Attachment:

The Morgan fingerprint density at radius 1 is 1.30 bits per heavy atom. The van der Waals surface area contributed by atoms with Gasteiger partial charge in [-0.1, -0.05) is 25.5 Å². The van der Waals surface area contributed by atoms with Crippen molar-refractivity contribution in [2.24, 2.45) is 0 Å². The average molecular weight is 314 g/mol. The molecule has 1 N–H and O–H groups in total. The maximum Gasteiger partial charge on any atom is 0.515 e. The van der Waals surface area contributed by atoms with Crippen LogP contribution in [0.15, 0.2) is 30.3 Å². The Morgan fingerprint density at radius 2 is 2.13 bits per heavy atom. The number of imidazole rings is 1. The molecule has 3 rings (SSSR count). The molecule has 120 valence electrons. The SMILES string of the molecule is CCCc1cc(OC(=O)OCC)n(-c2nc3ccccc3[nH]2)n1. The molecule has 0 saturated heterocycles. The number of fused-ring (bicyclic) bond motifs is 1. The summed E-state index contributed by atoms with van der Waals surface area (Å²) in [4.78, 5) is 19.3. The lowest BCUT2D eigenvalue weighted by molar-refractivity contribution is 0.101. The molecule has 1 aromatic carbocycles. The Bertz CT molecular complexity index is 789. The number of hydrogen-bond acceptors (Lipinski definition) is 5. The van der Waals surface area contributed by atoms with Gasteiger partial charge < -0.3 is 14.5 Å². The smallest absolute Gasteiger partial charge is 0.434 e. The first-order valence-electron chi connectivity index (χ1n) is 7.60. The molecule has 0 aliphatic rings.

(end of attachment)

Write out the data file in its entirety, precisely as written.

The Morgan fingerprint density at radius 1 is 1.30 bits per heavy atom. The van der Waals surface area contributed by atoms with Gasteiger partial charge in [-0.1, -0.05) is 25.5 Å². The van der Waals surface area contributed by atoms with Crippen molar-refractivity contribution in [2.24, 2.45) is 0 Å². The average molecular weight is 314 g/mol. The molecule has 1 N–H and O–H groups in total. The maximum Gasteiger partial charge on any atom is 0.515 e. The van der Waals surface area contributed by atoms with Crippen LogP contribution in [0.15, 0.2) is 30.3 Å². The Morgan fingerprint density at radius 2 is 2.13 bits per heavy atom. The number of imidazole rings is 1. The molecule has 3 rings (SSSR count). The molecule has 120 valence electrons. The SMILES string of the molecule is CCCc1cc(OC(=O)OCC)n(-c2nc3ccccc3[nH]2)n1. The molecule has 0 saturated heterocycles. The number of fused-ring (bicyclic) bond motifs is 1. The summed E-state index contributed by atoms with van der Waals surface area (Å²) in [4.78, 5) is 19.3. The lowest BCUT2D eigenvalue weighted by molar-refractivity contribution is 0.101. The molecule has 1 aromatic carbocycles. The Bertz CT molecular complexity index is 789. The number of hydrogen-bond acceptors (Lipinski definition) is 5. The van der Waals surface area contributed by atoms with Gasteiger partial charge < -0.3 is 14.5 Å². The smallest absolute Gasteiger partial charge is 0.434 e. The first-order valence-electron chi connectivity index (χ1n) is 7.60. The molecule has 0 aliphatic rings.